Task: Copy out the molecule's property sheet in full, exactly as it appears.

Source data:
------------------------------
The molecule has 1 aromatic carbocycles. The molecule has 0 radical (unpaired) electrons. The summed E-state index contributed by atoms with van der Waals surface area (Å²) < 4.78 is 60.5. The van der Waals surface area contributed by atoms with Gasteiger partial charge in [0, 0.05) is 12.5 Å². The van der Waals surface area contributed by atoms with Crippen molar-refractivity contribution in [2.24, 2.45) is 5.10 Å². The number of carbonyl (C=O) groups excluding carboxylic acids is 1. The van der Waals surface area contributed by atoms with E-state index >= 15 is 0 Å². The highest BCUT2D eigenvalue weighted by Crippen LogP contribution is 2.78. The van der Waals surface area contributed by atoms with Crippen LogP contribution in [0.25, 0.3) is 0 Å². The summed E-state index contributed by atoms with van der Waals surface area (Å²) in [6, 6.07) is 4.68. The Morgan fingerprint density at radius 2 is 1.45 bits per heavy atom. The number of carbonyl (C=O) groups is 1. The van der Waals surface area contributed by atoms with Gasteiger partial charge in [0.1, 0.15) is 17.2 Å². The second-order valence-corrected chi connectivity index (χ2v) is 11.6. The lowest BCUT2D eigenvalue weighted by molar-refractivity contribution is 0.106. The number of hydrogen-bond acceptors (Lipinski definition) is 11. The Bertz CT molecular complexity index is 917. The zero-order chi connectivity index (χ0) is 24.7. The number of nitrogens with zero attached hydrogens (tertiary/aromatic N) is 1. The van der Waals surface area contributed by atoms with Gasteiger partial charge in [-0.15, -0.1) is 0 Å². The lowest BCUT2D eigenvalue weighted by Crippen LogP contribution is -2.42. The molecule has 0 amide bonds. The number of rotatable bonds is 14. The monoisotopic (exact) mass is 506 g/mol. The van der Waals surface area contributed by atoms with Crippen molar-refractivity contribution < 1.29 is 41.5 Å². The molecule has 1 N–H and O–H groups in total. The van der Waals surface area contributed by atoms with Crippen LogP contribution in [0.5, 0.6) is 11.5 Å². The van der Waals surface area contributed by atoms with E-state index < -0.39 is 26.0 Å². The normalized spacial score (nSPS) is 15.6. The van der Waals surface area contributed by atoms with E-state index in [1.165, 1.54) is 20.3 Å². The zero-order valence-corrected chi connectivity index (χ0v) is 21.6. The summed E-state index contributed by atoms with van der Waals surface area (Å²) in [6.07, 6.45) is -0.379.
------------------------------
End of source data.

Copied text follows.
The molecule has 1 aromatic carbocycles. The molecule has 0 radical (unpaired) electrons. The summed E-state index contributed by atoms with van der Waals surface area (Å²) < 4.78 is 60.5. The van der Waals surface area contributed by atoms with Gasteiger partial charge in [0, 0.05) is 12.5 Å². The van der Waals surface area contributed by atoms with Crippen molar-refractivity contribution in [2.24, 2.45) is 5.10 Å². The number of carbonyl (C=O) groups excluding carboxylic acids is 1. The van der Waals surface area contributed by atoms with E-state index >= 15 is 0 Å². The highest BCUT2D eigenvalue weighted by Crippen LogP contribution is 2.78. The van der Waals surface area contributed by atoms with Crippen LogP contribution in [0.25, 0.3) is 0 Å². The summed E-state index contributed by atoms with van der Waals surface area (Å²) in [6, 6.07) is 4.68. The Morgan fingerprint density at radius 2 is 1.45 bits per heavy atom. The number of carbonyl (C=O) groups is 1. The van der Waals surface area contributed by atoms with Gasteiger partial charge in [0.1, 0.15) is 17.2 Å². The second-order valence-corrected chi connectivity index (χ2v) is 11.6. The lowest BCUT2D eigenvalue weighted by molar-refractivity contribution is 0.106. The number of hydrogen-bond acceptors (Lipinski definition) is 11. The Bertz CT molecular complexity index is 917. The zero-order chi connectivity index (χ0) is 24.7. The number of nitrogens with zero attached hydrogens (tertiary/aromatic N) is 1. The van der Waals surface area contributed by atoms with Gasteiger partial charge in [-0.15, -0.1) is 0 Å². The lowest BCUT2D eigenvalue weighted by Crippen LogP contribution is -2.42. The molecule has 0 amide bonds. The number of rotatable bonds is 14. The monoisotopic (exact) mass is 506 g/mol. The van der Waals surface area contributed by atoms with Crippen molar-refractivity contribution < 1.29 is 41.5 Å². The molecule has 1 N–H and O–H groups in total. The van der Waals surface area contributed by atoms with Crippen LogP contribution in [0.5, 0.6) is 11.5 Å². The van der Waals surface area contributed by atoms with E-state index < -0.39 is 26.0 Å². The normalized spacial score (nSPS) is 15.6. The van der Waals surface area contributed by atoms with E-state index in [1.165, 1.54) is 20.3 Å². The zero-order valence-corrected chi connectivity index (χ0v) is 21.6. The summed E-state index contributed by atoms with van der Waals surface area (Å²) in [6.07, 6.45) is -0.379.